There are three types of muscle tissues in the body: skeletal muscle, cardiac muscle, and smooth muscle. These muscles can be identified by their structure and function, with each muscle type showing morphologic and functional similarities as well as differences. All muscle tissues consist of elongated cells called fibers. The cytoplasm of muscle cells is called sarcoplasm, and the surrounding cell membrane or plasmalemma is called sarcolemma. Skeletal muscle fibers are long, cylindrical, multinucleated cells, with peripheral nuclei. The multiple nuclei in skeletal muscle fibers are due to the fusion of numerous mesenchymal cells myoblasts during the embryonic development. The elongated and flattened nuclei of the muscle fibers are normally seen under the cell membrane sarcolemma. Each muscle fiber is composed of subunits called myofibrils that extend the entire length of the fiber. Th e myofibrils, in turn, are composed of smaller myofilaments formed by the contractile thin protein actin and the thick protein myosin. In the sarcoplasm of the skeletal muscle, the arrangement of actin and myosin filaments is very regular, forming the distinct cross-striation patterns, which are seen under a light microscope as lighter-staining I bands and dark-staining A bands in each muscle fiber. Because of these cross-striations, skeletal muscle is also called striated muscle. Transmission electron microscopy illustrates the internal organization of the contractile proteins in each myofibril. These highresolution images show that each light I band is bisected by a dense transverse Z line (disk or band). Between the two adjacent Z lines is found the smallest structural and functional contractile unit of the muscle, the sarcomere. Sarcomeres are the repeating contractile units seen along the entire length of each myofibril and are highly characteristic features of the sarcoplasm of skeletal and cardiac muscle fibers. The center and the dark-staining part of each sarcomere contains the thick (myosin) filaments, which form the A band. The peripheries and the light-staining portion of the sarcomere contain the light-staining, thin actin filaments. Actin and myosin filaments are precisely aligned and stabilized within individual myofibrils and sarcomeres by accessory proteins. The thin actin filaments are bound to the protein a-actinin, which binds them to the dense Z line (band). The thick myosin fi lament are anchored to the Z line by the very large protein called titin. Titin positions and centers the myosin fi laments on the Z line and acts like a spring between the end of the myosin filament and the Z line.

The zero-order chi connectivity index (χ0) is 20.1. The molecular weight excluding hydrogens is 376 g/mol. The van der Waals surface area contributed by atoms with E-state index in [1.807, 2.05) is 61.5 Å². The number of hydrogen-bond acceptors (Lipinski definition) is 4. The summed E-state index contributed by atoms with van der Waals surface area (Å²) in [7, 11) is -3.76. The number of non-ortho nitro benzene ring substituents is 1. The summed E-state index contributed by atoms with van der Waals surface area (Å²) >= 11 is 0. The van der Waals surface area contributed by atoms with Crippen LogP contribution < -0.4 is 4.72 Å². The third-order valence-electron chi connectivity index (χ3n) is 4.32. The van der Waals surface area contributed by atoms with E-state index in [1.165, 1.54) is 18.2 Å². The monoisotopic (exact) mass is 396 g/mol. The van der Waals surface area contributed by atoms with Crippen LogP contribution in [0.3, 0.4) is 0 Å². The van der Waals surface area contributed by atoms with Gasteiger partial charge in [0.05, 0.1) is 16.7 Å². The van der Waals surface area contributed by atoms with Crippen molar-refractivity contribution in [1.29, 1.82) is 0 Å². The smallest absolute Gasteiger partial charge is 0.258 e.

Entire skeletal muscles are surrounded by a dense, irregular connective tissue layer called epimysium. From the epimysium, a less dense and thinner irregular connective tissue layer, called perimysium, extends inward and divides the interior of the muscle into smaller bundles of muscle fibers called fascicles; each fascicle is thus surrounded by perimysium. A thin layer of reticular connective tissue fibers, called endomysium, invests individual muscle fibers. Located in all the different connective tissue sheaths are blood vessels, nerves, and lymphatics, with a rich capillary plexus seen in the endomysium (Overview Figure 8.2).